Federal prosecutors introduced a new twist in the investigation on Jan. 6 by suggesting in a cover letter that they could indict former President Donald J. Trump for violating a civil rights statute that dates back to the post-Civil War Reconstruction era, according to three. people familiar with the matter.
The letter to Mr. Trump from the special counsel, Jack Smith, referred to three criminal statutes as part of the grand jury investigation into Mr. Trump’s efforts to reverse his 2020 election loss, according to two people familiar with its contents. Two of the statutes were known by the criminal referral of the House on January 6 commission and months of discussion by legal experts: conspiracy to defraud the government and obstruction of official proceedings.
But the third criminal law cited in the letter was a surprise: Section 241 of Title 18 of the United States Code, which makes it a crime for people to “conspire to injure, oppress, threaten, or intimidate any person” in the “free exercise or enjoyment of any right or privilege secured to him by the Constitution or laws of the United States. “
Congress enacted that statute after the Civil War to provide a tool for federal agents to go after Southern whites, including members of the Ku Klux Klan, who engaged in terrorism to prevent formerly enslaved African Americans from voting. But in the modern era, it has been used more widely, including in cases of voter fraud conspiracies.
A Justice Department spokesman declined to discuss the letter of intent and Mr. Smith’s theory for bringing the Section 241 statute into the Jan. 6 investigation. But the modern use of the law has raised the possibility that Mr. Trump, who baselessly declared that the election he lost was rigged, could face prosecution on charges of trying to rig the election himself.
A series of 20th-century cases upheld application of the law in cases involving alleged tampering with ballot boxes by casting false votes or falsely tabulating votes after the election was over, even if no specific voter could be considered the victim.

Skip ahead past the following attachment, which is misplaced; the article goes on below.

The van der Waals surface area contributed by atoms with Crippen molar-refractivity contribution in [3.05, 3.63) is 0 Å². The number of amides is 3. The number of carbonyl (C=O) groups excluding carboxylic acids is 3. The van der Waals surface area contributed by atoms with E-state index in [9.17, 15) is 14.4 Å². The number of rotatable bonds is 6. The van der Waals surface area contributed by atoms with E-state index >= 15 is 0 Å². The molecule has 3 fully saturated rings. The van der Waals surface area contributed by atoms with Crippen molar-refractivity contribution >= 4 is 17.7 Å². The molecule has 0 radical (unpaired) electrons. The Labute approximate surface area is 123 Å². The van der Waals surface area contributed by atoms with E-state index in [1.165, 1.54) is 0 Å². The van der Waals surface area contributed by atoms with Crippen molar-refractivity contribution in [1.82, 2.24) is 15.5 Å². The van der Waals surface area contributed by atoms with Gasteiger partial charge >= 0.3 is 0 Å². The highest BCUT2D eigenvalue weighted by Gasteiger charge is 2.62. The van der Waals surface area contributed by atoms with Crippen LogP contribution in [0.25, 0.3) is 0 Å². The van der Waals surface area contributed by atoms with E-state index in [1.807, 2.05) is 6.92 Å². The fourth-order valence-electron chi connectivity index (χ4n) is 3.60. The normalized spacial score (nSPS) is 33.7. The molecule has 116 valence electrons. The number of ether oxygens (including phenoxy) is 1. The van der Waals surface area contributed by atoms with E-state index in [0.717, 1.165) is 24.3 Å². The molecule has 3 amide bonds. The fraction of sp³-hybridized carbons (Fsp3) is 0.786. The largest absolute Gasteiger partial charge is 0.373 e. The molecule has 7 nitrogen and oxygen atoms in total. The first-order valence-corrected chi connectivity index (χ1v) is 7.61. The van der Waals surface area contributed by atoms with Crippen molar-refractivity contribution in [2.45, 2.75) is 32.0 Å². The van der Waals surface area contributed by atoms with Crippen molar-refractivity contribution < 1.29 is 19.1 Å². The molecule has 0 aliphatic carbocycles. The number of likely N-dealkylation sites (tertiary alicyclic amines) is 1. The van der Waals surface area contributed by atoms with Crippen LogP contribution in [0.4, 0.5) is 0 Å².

In opinion of 1950 of the Court of Appeals for the Sixth Circuit, for example, Judge Charles C. Simons wrote about applying Section 241 in ballot box stuffing that the right to an honest count “is a right possessed by every voter, and to the extent that the importance of his vote is annulled, in whole or in part, he has been injured in the free exercise of a right or privilege secured to him by the laws and Constitution of the United States.”
In 1974 Supreme Court opinion in upholding the use of Section 241 to prosecute West Virginians who cast false votes on a voting machine, Justice Thurgood Marshall quoted Justice Simons and added that every voter “has a right under the Constitution to have his vote fairly counted, without it being distorted by fraudulent. voted. “
The string of 20th-century cases raised the prospect that Mr. Smith and his team could weigh using that law to cover efforts by Mr. Trump and his associates to reverse the outcome of states he lost. Those efforts included the recorded phone conversation in which Mr. Trump tried to bully Georgia’s secretary of state into “finding” enough more votes to overturn Mr. Biden’s victory in that state and touting a plan to use so-called fake electors — self-appointed . slates of pro-Trump voters from states won by Mr. Biden — to help block or delay congressional certification of Mr. Trump’s defeat.